Bombed In His Bed –
The Confessions of Jewish Gangster Myer Rush
Author: Bruce Farrell Rosen
Alma Rose Publishing
The first thing that you need to know about this book is that Bruce Farrell Rosen is Myer Rush’s nephew. The second thing that you need to know is that this is an outstanding book, in terms of readability, research, tone, and interest. Myer Rush is not what one would consider a typical gangster. He doesn’t drink, he doesn’t do drugs, and he cares about family. He allowed his nephew, his sister’s son, to interview him late in life, when he had refused interview requests from many journalists. He did not like how he was depicted in the press, yet he wanted his story told. So … how did he end up on the path that he took?
Myer Rush was born and raised in Toronto, Canada, during the great depression. His father was a tailor, a Jewish immigrant from Europe. He had a temper, and was not an easy man to be around. Myer started working at the age of five, selling newspapers and magazines on the street corner. To keep his corner, he had to become tough with much bigger kids that wanted the same corner. This mindset would stay with Myer throughout his life. He shared his money willingly with his mother, to help feed the family. He shared it a little less willingly with his brothers, but share he did.
Throughout his life Myer Rush would make very good money from such trades as being a cat burglar in major hotels (only with occupants in the room and sleeping), running guns to Palestine for a Rabbi ( the lengths we go to to support a cause!), marketing a sex herb, placing business ads on the sides of taxis, and buying and promoting companies. (He left one company to his brother Dave, who proceeded to make millions from it, and became a highly regarded businessman in Toronto.) He also dealt in the buying and selling of precious gems, which netted him a prison term in the UK when he was set up by the person that he bought the gems from.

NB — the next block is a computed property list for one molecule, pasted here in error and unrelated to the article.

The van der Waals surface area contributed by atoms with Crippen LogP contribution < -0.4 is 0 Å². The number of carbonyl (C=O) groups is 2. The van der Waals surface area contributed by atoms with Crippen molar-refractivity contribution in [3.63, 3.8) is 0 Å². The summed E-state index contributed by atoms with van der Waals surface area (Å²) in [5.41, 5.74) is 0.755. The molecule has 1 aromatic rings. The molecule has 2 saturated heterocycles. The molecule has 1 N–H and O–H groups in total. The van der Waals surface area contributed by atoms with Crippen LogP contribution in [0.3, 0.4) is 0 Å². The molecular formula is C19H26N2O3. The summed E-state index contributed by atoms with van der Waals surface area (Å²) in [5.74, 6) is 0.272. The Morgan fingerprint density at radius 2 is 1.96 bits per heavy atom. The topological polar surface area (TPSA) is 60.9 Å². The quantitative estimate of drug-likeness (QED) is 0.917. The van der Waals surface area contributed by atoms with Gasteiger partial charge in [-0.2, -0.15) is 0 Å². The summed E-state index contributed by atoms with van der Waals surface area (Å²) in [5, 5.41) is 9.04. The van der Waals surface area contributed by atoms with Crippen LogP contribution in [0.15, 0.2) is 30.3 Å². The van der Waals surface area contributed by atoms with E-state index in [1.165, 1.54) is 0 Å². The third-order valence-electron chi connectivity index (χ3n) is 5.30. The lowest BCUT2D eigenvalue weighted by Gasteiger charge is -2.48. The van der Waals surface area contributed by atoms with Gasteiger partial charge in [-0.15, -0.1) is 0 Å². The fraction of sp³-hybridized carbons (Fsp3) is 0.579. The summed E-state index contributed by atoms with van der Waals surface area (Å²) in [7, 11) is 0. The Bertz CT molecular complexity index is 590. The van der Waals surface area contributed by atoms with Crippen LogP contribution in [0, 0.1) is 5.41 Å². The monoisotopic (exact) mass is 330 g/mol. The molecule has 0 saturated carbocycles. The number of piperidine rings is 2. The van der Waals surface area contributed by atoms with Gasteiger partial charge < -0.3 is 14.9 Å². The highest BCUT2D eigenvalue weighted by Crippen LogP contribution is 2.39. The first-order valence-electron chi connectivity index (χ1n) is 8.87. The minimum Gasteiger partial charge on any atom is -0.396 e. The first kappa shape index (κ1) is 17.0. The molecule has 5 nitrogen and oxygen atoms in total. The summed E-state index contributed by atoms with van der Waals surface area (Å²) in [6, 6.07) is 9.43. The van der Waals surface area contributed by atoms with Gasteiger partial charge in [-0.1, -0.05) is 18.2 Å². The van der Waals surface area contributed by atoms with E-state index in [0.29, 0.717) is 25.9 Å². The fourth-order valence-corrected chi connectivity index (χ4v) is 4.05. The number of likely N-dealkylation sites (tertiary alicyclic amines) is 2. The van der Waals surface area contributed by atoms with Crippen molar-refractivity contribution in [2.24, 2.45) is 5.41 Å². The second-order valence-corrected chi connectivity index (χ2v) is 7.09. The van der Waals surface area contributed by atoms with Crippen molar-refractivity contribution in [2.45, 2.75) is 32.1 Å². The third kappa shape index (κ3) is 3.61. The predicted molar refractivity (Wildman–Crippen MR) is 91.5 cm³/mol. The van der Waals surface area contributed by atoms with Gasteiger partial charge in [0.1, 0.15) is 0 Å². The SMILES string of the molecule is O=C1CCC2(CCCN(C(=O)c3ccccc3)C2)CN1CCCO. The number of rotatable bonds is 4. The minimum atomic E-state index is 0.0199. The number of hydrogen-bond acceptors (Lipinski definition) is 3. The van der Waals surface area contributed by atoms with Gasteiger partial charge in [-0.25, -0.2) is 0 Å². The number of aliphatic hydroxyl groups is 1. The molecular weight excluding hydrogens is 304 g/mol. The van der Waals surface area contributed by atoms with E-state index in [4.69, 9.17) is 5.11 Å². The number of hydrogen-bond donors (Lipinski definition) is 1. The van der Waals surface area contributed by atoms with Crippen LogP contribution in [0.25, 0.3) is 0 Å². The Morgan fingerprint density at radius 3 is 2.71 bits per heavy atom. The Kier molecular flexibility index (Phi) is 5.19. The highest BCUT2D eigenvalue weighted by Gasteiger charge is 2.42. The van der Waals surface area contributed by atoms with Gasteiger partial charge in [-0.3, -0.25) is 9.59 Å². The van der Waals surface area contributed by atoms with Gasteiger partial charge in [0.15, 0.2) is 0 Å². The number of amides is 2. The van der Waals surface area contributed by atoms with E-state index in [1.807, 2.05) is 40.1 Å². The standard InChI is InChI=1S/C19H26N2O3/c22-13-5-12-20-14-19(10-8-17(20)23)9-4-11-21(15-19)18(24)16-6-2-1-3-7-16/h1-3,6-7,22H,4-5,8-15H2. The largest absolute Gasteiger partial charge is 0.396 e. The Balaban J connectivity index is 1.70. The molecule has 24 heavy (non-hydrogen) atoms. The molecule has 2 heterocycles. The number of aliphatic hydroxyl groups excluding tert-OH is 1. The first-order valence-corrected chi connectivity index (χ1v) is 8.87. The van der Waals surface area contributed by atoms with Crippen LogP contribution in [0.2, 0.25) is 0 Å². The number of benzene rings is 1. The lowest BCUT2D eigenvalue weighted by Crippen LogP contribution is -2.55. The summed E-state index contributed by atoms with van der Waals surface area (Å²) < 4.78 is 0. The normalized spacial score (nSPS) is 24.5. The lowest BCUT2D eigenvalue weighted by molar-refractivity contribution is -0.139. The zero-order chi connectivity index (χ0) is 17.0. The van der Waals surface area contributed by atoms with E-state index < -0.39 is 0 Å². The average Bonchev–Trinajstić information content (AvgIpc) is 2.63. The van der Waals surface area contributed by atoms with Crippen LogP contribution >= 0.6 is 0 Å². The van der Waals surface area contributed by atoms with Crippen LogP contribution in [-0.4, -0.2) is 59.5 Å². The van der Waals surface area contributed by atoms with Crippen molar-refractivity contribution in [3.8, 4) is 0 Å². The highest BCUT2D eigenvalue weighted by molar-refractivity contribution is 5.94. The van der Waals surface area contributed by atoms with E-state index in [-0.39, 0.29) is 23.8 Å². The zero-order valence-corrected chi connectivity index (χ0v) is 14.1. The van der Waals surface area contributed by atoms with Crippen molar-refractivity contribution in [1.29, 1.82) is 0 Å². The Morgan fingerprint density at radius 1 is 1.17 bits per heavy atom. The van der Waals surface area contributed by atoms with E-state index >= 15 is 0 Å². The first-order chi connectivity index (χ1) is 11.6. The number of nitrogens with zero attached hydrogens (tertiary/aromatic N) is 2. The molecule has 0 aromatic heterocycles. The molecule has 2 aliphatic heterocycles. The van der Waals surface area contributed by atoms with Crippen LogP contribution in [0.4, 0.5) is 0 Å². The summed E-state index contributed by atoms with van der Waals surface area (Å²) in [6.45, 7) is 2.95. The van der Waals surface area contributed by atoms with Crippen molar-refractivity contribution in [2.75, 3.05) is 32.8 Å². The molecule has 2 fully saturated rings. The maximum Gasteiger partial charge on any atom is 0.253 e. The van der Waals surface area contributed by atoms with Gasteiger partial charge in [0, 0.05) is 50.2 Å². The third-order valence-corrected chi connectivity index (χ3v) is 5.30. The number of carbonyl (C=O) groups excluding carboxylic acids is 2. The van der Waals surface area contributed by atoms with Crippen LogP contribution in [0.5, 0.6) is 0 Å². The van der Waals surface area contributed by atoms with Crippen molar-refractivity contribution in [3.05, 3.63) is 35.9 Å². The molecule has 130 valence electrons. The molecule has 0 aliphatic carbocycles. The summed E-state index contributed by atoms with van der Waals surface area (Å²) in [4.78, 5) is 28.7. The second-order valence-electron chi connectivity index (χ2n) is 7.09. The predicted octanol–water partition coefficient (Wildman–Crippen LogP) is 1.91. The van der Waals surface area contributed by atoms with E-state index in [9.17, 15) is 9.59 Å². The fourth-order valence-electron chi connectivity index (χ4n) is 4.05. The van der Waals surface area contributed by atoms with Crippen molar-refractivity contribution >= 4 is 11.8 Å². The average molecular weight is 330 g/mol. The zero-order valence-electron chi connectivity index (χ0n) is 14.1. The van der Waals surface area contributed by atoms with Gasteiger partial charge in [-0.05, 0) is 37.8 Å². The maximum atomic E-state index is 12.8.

He almost died twice when a bomb was placed under his bed (by individuals that had set him up for a fall, not by his competitors.) He lived because the mattress was of such quality that it staunched his bleeding … a mattress that was designed by one of his brother-in-laws. He was set up by his foes, and he was set up by law enforcement. In his own way, I think it is safe to say that he was a bit naïve.
Myer felt that he was a product of his time. He did what he had to do to get along in life. He himself felt that his great flaw was in having no fear. He ended up in situations where he was taken advantage of, where he ignored the signs and paid the price. Myer didn’t mind paying the price of doing business, but often the playing field was not level for him. When they couldn’t get him for anything else, they got him for crossing the border illegally. He spent more time in jail than others who were true criminals, but he never gave up. His wife divorced him after their child died, he lost a special relationship because the woman was threatened by his enemies, and he had a child, a daughter, by a woman who truly loved him.
Rosen writes through multiple lenses – journalist, nephew, son, and observer. He tells Myer Rush’s story as a story … it flows well, and is a beautiful narrative. We see a man throughout his entire life – what he has to face, how he reacts to it, how his religious and cultural background factors in, what he considers important, and how he lived in the moment, for the moment. It is a blessing that Rosen made the attempt to find his uncle’s daughter, and allowed her to read the manuscript of this book. Through it, she came to understand the father she never knew.
Something else that impressed me is that throughout the narrative Rosen includes tid bits from the politics of the time … which included prohibition and WW II. This book is a wonderful way to get the story out about a less than perfect man who did his best to live life according to his own rules.
© 2000 – 2013 Bonnie Cehovet
Reproduction is prohibited in all venues without the written permission of the author.